Dublin, Tuesday November 4, 2014
400 food producers and chefs from all corners of Ireland have been furiously preparing to create Ireland on a plate for the 20,000 delegates and journalists at this year’s Web Summit, kicking off this morning in the RDS. Good Food Ireland is providing exclusively Irish artisan food to those 20,000 delegates over the three days of this enormous and ground-breaking conference, all in a specially built food village in Herbert Park.
It started last year when Paddy Cosgrave, founder of the Web Summit, visited Margaret Jeffares of Good Food Ireland on her farm in Wexford, and exploded 10 days later into a celebration of Irish food that wowed international guests at Web Summit 2013. Continuing the momentum of last year’s hugely successful partnership, food takes centre stage again with this year being an even bigger showcase of the best of local Irish food and produce from all four corners of the island.
Those busy and dedicated Good Food Ireland chefs, producers, growers, foragers, cheese makers, bakers, chocolatiers, preserve makers and artisan speciality food creators have now finished their preparations, packed up their cars and vans in readiness for the trip to Dublin to participate in the Food Summit with Good Food Ireland – the largest ever showcase of Irish artisan food.
14,000 guests from all over the world (including 1,200 international journalists) will enjoy exclusively Irish artisan food on the first day of the Web Summit, 14,000 on Wednesday, and 10,000 on Thursday, the largest audience ever assembled to experience this demonstration of all that is good about Irish ingredients. There are also private events, breakfasts, lunches and dinners, which will be showcasing Irish food to smaller groups, making up an additional 1600 guests per day, and depending on the delegate, guests can experience food by up to 60 different Irish chefs and producers in any one day.
An all-island organisation, Good Food Ireland is a like-minded collection of people committed to growing the island of Ireland as a food tourism destination and to prioritising the importance of local Irish food. The Food Summit with Good Food Ireland is an opportunity to put on the green apron, and to tell the story of Irish food in a very real way to an engaged and informed audience.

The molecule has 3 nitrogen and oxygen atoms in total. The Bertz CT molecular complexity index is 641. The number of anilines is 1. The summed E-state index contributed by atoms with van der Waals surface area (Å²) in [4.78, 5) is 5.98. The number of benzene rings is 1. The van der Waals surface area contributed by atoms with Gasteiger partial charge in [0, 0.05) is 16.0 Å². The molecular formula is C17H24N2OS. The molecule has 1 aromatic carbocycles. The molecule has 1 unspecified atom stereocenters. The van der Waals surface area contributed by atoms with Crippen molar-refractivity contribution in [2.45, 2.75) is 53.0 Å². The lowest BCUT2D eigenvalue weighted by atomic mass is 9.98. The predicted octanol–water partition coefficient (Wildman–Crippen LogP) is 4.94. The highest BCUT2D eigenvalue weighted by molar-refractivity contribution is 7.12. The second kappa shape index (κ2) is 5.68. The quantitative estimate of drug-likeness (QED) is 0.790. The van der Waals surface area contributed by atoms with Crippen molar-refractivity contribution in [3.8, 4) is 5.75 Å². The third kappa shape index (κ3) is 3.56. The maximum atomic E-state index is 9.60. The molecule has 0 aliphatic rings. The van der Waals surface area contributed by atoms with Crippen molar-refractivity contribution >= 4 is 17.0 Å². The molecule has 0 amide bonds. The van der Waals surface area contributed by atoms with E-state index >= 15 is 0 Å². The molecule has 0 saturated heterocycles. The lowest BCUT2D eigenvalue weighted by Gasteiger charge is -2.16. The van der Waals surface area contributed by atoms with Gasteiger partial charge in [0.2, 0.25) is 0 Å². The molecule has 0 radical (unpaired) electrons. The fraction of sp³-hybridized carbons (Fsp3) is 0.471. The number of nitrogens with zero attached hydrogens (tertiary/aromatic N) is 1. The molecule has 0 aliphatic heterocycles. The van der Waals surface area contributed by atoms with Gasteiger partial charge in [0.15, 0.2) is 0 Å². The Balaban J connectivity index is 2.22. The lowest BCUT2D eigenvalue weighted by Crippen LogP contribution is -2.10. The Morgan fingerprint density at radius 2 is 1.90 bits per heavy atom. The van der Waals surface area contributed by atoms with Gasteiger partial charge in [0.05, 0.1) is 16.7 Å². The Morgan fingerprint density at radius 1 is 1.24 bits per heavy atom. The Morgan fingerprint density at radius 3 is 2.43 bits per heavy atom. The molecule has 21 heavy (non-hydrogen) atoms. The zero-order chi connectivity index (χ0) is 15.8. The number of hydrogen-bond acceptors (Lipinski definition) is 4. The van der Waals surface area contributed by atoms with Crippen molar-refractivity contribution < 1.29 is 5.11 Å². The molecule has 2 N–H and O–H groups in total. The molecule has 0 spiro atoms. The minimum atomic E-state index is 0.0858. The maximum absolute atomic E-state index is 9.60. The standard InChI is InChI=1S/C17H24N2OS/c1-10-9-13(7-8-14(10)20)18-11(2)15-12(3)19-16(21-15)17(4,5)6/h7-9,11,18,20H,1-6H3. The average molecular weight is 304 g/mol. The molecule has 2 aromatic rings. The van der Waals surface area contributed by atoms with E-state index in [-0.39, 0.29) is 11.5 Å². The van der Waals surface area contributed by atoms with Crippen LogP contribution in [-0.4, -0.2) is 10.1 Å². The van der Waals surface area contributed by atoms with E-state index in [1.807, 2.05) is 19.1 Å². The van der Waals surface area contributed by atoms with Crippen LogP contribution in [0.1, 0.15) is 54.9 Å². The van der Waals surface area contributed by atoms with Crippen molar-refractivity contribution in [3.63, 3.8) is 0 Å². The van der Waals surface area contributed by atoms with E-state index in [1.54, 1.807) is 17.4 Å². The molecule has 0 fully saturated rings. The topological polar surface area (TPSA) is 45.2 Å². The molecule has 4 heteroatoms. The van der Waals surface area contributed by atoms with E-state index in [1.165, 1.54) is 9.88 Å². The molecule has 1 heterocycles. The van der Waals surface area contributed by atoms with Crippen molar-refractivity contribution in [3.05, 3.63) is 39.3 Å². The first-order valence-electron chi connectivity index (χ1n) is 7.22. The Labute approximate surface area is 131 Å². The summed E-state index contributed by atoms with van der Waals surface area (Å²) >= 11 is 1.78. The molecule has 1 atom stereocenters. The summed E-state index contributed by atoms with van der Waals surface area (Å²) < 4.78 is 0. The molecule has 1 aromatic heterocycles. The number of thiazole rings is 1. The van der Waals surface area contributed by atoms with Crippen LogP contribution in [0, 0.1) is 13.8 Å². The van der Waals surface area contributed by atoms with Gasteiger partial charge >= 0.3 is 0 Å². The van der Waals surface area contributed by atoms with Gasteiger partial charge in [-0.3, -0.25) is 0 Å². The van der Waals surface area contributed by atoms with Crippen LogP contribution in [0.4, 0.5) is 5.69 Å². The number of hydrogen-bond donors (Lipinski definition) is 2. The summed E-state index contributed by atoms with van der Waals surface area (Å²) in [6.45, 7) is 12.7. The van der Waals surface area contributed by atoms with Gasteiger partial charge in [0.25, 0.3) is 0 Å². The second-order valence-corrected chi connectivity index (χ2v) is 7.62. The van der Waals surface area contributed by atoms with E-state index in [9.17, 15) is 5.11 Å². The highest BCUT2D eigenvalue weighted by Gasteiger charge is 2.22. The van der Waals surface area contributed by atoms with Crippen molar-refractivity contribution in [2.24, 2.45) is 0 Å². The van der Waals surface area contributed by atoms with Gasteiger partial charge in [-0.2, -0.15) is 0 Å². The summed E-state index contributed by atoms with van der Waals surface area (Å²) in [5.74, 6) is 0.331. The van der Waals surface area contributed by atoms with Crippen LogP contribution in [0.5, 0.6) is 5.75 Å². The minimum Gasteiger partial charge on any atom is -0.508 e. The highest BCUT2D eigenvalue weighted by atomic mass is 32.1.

From the smallest producer, handpicking wild produce, to the family farmers, up before the sun, from the little rural café, baking their locally famous biscuits to the Michelin-star chef, creating memorable dishes from the finest Irish ingredients, the Good Food Ireland family comes together in all its strength, professionalism and enthusiasm to show the world what is great about this food island.
As Margaret Jeffares, founder of Good Food Ireland, says “Good Food Ireland members have gone into overdrive to meet the requirements of each day of the Food Summit with Good Food Ireland, but the challenge is a pleasure, as there is nothing more satisfying than telling the story of Irish food in a very real way to an appreciative audience. The Food Summit with Good Food Ireland is Ireland on a plate, created by individuals with passion, dedication and pride. What we are doing at the Food Summit is not just important for each individual business, but for the reputation of the whole country as a food island.”
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Some fast figures:
• Over the course of the Food Summit with Good Food Ireland, chefs will create over 54,000 kgs of hot food dishes.
• There will be 1,000 vegan meals prepared daily.
• There are 3,500 Ulster soda farls being served at the Food Summit with Good Food Ireland, 6,000 Irish oatcakes and 7,000 Waterford blaas.
• An amazing 432,000 tastings of Irish beef, lamb, pork, duck, chicken, fish, seafood, fruit and vegetables will be served.
• There will be 12,000 tastings of Irish ciders, craft beers and fruit juices.
• 10,000 jars of yoghurt are being prepared.
• There will be 35,000 slices of cooked beef, ham and charcuterie served over the course of the event.
• Almost 3,000 kgs of Irish farmhouse cheeses and butter are being readied.
• One single producer is supplying 10,000 Irish apples, and another 5,000, and yet another is bringing 10,000 bags of crisps.